דוקטורנטים מספרים - Rima Gnaim
Bioplastic production from bacteria
Supervisor: Prof. Alexander Golberg
Plastic pollution is infiltrating our planet at an alarming rate! We’ve produced more plastic in the last ten years than we did in the entire previous century. We’re throwing millions of tons of plastic waste into our oceans every year, the equivalent of one garbage truck filled with trash being dumped into our oceans every minute. The non-biodegradable nature of petroleum-based plastic, due to its high molecular mass and complex structure, creates a heavy environmental burden as it can remain in water bodies, soil, and landfill for many years. Recent reports have shown that this rate will triple over the next decade. Basically, we will have oceans containing more plastic than fish. Therefore, it is extremely important for us to help save the environment and the marine ecosystem.
I’m Rima Gnaim, a second year PhD student in the direct track at Porter School of Environmental Studies and Earth Sciences, The Faculty of Exact Sciences, Tel Aviv University. It is such a pleasure for me to join the environmental bio-engineering lab under the supervision of Prof. Alex Golberg. He is advising me in the search for a long term solution to this urgent problem, by developing advanced technologies for production of alternative sustainable bio-plastic.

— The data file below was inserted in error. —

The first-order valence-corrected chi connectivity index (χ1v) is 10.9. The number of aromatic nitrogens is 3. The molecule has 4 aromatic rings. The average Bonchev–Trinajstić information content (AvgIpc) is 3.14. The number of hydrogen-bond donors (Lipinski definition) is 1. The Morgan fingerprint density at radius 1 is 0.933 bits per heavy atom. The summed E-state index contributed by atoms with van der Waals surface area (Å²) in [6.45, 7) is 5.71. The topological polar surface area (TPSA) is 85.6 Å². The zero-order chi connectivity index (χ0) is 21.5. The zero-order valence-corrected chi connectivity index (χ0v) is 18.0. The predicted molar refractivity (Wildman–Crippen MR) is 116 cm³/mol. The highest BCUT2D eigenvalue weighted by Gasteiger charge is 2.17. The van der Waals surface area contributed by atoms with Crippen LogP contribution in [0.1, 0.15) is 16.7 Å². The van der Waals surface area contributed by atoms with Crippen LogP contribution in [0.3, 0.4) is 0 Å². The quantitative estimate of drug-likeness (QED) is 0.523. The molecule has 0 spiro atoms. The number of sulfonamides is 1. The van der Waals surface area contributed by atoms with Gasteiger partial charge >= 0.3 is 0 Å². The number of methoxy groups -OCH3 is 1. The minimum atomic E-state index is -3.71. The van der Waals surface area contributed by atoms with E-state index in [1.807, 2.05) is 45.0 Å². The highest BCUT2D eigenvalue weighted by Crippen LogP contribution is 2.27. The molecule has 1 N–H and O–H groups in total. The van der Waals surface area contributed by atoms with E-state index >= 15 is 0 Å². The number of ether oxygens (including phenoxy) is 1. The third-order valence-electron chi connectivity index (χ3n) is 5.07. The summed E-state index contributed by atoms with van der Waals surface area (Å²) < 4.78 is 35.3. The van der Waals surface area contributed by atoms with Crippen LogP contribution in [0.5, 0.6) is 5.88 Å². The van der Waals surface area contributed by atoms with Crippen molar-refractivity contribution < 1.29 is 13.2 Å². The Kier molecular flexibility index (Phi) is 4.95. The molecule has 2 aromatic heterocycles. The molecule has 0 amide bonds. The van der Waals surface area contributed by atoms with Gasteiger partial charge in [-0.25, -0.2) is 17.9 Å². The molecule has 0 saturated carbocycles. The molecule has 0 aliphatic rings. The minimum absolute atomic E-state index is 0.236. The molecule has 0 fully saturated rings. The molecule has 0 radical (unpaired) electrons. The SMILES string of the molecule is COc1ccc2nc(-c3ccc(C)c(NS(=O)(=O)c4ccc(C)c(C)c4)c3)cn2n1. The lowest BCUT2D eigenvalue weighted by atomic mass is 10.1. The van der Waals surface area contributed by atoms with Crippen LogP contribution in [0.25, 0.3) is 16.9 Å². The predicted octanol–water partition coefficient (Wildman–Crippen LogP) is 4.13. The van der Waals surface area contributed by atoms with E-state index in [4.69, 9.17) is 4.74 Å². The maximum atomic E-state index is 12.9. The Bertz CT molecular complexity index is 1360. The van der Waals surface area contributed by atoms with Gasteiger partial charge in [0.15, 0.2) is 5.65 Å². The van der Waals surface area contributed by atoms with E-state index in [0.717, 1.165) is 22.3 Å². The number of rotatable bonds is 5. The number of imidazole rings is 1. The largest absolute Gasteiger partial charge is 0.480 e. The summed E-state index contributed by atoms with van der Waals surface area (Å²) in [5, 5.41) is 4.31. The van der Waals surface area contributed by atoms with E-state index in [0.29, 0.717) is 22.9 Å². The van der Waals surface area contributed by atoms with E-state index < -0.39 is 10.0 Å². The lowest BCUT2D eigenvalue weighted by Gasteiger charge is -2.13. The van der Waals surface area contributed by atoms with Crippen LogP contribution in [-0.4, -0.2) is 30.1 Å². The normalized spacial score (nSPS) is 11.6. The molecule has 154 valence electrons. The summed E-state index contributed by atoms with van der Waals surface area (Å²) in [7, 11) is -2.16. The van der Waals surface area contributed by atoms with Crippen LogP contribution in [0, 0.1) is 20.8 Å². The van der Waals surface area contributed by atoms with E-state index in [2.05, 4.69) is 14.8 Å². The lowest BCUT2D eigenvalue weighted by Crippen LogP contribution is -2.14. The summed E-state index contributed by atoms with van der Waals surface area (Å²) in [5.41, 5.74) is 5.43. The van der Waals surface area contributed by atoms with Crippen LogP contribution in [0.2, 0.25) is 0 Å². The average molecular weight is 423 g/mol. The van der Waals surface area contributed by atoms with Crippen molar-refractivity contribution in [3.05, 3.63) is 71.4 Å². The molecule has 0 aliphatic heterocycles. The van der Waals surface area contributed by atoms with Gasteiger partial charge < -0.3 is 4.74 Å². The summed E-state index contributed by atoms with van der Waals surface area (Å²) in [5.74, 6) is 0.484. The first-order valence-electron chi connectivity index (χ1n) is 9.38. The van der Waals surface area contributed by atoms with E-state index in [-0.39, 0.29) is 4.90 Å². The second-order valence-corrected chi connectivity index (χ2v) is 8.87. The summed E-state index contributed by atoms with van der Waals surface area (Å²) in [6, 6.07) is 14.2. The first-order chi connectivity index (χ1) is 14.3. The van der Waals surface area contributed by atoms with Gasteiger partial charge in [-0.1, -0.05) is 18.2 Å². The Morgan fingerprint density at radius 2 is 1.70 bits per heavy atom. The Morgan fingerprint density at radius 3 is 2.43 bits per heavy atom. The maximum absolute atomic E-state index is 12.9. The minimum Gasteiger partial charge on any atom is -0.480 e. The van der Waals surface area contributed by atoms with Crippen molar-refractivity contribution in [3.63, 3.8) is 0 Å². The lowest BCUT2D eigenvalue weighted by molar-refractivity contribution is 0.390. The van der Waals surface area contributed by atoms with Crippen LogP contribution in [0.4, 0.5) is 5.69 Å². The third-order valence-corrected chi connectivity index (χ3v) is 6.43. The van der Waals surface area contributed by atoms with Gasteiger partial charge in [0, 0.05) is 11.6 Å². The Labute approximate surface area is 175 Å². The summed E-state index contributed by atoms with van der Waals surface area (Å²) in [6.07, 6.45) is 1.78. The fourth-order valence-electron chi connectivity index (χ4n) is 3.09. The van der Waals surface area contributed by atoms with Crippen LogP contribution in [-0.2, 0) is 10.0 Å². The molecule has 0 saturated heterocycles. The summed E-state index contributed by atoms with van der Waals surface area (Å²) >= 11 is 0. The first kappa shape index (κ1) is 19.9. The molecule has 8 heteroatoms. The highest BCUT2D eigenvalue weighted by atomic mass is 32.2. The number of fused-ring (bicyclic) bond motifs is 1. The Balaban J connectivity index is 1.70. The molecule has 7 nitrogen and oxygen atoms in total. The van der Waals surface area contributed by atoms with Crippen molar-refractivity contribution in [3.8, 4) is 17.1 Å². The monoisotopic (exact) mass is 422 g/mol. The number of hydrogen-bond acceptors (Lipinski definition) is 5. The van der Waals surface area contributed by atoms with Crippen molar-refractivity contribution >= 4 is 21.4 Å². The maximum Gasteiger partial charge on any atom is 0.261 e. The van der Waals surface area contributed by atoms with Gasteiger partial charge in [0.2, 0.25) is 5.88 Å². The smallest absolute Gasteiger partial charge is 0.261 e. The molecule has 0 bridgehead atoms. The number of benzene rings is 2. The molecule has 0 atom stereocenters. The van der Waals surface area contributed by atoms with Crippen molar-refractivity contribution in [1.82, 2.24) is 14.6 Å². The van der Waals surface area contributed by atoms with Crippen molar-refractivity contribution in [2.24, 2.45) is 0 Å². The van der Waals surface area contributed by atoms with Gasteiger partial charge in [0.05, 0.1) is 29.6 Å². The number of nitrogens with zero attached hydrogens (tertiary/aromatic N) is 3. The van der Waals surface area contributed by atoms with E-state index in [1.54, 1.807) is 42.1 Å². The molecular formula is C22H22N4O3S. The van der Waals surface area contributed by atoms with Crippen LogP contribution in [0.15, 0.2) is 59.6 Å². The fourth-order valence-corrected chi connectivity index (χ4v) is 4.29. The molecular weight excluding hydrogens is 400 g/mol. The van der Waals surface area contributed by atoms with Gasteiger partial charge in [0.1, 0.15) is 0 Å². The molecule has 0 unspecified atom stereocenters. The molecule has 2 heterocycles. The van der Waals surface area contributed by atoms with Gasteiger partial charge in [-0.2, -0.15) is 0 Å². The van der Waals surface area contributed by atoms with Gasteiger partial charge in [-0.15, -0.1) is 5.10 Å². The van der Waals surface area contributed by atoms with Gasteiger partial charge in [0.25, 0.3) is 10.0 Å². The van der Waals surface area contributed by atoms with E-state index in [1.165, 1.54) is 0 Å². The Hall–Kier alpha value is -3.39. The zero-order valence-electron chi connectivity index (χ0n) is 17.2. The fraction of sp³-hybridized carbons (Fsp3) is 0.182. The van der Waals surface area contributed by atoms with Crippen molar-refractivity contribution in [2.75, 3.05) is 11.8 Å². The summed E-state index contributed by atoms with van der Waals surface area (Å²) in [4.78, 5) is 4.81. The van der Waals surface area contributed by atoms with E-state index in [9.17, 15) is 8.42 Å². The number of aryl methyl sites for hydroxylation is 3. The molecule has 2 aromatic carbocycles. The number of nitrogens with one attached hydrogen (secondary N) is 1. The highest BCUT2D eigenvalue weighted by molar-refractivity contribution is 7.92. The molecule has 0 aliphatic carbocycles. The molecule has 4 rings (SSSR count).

My work is focused on production of Polyhydroxyalkanoats (PHAs) for sustainable bioplastic by bacteria associated with a green macroalgae Ulva sp. PHA polymers are granules produced by microbial metabolism, comprised of a group of natural non-toxic polyesters that are bio-synthesized by an extensive variety of microorganisms under stress conditions with physicochemical properties suitable for a variety of chemical, agricultural, and medical purposes. One of the challenges concerning PHA production is the requirement of cheap, efficient, and accessible organic substitutes and suitable bacteria for the production of large amounts and various types of PHAs. In our recent published work, we examined different macroalgae-derived carbohydrates, as a carbon source for the production of PHAs by Haloferax mediterranei, extreme Halophile archea. We have demonstrated that Ulva sp. is a promising feedstock for PHA production. We now aim to discover efficient bacteria associated with Ulva sp. macroalgae that are able to produce PHA in high productivity with unique polymeric composition. Hopefully, they will possess interesting physicochemical properties to serve as alternatives for petroleum-based plastics.